Kiss star Gene Simmons has called for the return of the Stormont government and spoken of his desire to meet Taoiseach Leo Varadkar.
The singer and bassist, who is in the UK for the band's End Of The Road tour, visited the House of Commons on Wednesday as a guest of the DUP’s Ian Paisley, MP for North Antrim.
On previous travels with Kiss, Mr Simmons has had the opportunity to tour Dáil Éireann but added that he has not yet had the opportunity to meet the Irish premier.
He said: "I’ve been to the Irish parliament as well, I wanted to meet Taoiseach (sic), we didn’t quite get there but we did tour the facility a few years back."
Mr Simmons said that devolved government in Northern Ireland needs to return and he "hopes everything gets back in order."
The Stormont government has not been operational for more than a year due to the DUP’s ongoing boycott in protest against post-Brexit trading arrangements.
"It’s important for that to happen (Stormont to return) because the people’s business needs to get done. Northern Ireland is just as important as any country on the face of the planet, and you can’t have people pointing fingers," he said.
He added: "People have their lives to lead and it’s the government’s job to take care of people’s needs.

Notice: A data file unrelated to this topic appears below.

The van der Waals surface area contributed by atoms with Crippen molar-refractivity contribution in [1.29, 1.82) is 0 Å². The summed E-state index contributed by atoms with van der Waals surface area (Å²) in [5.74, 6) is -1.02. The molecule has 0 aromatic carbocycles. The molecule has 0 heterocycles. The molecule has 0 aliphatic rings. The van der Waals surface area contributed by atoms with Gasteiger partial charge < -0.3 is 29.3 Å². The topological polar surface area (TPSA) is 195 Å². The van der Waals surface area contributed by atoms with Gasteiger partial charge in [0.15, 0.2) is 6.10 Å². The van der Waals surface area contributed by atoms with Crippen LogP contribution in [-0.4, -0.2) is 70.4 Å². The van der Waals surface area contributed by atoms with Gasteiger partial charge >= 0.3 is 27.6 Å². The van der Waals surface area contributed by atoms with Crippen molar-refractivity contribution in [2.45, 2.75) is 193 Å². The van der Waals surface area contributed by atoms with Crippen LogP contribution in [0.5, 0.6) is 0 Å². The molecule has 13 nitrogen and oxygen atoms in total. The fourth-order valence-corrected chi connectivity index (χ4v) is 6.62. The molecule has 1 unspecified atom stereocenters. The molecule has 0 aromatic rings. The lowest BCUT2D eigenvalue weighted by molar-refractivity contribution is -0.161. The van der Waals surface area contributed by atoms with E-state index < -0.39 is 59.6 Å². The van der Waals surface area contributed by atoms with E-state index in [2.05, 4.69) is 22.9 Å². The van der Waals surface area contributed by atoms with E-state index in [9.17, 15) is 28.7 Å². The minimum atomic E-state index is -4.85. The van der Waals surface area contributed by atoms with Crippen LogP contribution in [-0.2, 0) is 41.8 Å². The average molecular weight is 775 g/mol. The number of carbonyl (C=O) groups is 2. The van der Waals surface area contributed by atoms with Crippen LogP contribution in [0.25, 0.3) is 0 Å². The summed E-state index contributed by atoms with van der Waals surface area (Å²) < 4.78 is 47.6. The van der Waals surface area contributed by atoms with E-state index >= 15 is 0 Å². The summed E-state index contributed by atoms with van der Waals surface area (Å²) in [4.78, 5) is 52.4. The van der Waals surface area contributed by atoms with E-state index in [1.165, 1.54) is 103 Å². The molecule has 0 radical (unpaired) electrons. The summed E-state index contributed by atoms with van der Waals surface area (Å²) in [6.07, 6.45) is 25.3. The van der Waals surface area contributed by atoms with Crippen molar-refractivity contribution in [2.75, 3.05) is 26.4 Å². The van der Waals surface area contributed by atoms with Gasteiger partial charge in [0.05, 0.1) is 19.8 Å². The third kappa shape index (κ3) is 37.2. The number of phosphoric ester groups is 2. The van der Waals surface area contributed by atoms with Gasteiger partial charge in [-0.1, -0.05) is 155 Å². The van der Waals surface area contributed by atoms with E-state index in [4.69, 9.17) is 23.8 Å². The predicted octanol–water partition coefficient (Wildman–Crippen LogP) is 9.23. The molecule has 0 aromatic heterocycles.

"So, I hope everything gets back in order in Northern Ireland and the people’s business should be done by their elected officials."
The rock star received a private tour of Parliament in London before making his first trip into the Commons chamber.
Mr Simmons said he did not know MP Ian Paisley Junior prior to his visit but had heard of his father, the Reverend Ian Paisley Senior, a former DUP leader and first minister of Northern Ireland.
"I did not (know Ian Paisley) one of our crew happened I guess to know him, or they discussed something, and I guess he was a big fan or something and I had known about his father of course, legendary Ian Senior, with what he did for Ireland," he told the BBC.
At a press conference in Belfast on Thursday, DUP leader Sir Jeffrey Donaldson was asked was he a fan of Kiss.
"I'm afraid that rock music doesn’t feature greatly these days," he replied.
"In my life, if you took me back to the 1980s I might be a bit more knowledgeable on these things having been a great fan of The Jam and other groups in my time, but I’m afraid I’m the last person to ask about rock music these days, I tend to look for something a little more gentle."
Asked by a reporter if that was a sign of division between himself and Ian Paisley Jnr, Sir Jeffrey joked: "Not at all. It’s a sign of diversity, which is the lifeblood of any political movement."
Kiss’ current tour, the End Of The Road, will finish on 2 December at Madison Square Garden in New York.
Source: Press Association